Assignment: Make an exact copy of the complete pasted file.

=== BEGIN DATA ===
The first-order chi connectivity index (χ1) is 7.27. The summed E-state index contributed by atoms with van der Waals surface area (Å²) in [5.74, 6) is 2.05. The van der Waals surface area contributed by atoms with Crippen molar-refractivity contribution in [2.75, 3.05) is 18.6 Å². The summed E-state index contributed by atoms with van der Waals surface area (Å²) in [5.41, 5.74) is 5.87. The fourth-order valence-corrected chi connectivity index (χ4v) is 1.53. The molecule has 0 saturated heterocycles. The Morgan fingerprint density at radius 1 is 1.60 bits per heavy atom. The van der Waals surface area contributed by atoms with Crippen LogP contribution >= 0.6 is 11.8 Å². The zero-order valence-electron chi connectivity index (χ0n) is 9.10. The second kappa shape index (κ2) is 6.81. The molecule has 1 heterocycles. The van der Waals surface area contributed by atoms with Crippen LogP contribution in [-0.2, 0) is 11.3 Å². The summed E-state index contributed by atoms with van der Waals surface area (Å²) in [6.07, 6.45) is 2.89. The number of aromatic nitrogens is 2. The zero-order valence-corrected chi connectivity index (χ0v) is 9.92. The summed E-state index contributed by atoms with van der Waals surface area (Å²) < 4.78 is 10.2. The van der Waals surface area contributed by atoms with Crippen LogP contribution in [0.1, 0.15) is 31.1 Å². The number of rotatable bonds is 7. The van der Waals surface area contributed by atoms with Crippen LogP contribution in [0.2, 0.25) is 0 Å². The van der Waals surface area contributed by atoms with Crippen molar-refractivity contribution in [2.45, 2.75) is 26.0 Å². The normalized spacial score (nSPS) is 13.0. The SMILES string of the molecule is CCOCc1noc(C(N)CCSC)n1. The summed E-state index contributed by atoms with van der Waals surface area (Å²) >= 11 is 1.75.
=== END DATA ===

The first-order chi connectivity index (χ1) is 7.27. The summed E-state index contributed by atoms with van der Waals surface area (Å²) in [5.74, 6) is 2.05. The van der Waals surface area contributed by atoms with Crippen molar-refractivity contribution in [2.75, 3.05) is 18.6 Å². The summed E-state index contributed by atoms with van der Waals surface area (Å²) in [5.41, 5.74) is 5.87. The fourth-order valence-corrected chi connectivity index (χ4v) is 1.53. The molecule has 0 saturated heterocycles. The Morgan fingerprint density at radius 1 is 1.60 bits per heavy atom. The van der Waals surface area contributed by atoms with Crippen LogP contribution >= 0.6 is 11.8 Å². The zero-order valence-electron chi connectivity index (χ0n) is 9.10. The second kappa shape index (κ2) is 6.81. The molecule has 1 heterocycles. The van der Waals surface area contributed by atoms with Crippen LogP contribution in [-0.2, 0) is 11.3 Å². The summed E-state index contributed by atoms with van der Waals surface area (Å²) in [6.07, 6.45) is 2.89. The number of aromatic nitrogens is 2. The zero-order valence-corrected chi connectivity index (χ0v) is 9.92. The summed E-state index contributed by atoms with van der Waals surface area (Å²) < 4.78 is 10.2. The van der Waals surface area contributed by atoms with Crippen LogP contribution in [0.1, 0.15) is 31.1 Å². The number of rotatable bonds is 7. The van der Waals surface area contributed by atoms with Crippen LogP contribution in [0.2, 0.25) is 0 Å². The van der Waals surface area contributed by atoms with Crippen molar-refractivity contribution in [2.45, 2.75) is 26.0 Å². The normalized spacial score (nSPS) is 13.0. The SMILES string of the molecule is CCOCc1noc(C(N)CCSC)n1. The summed E-state index contributed by atoms with van der Waals surface area (Å²) >= 11 is 1.75.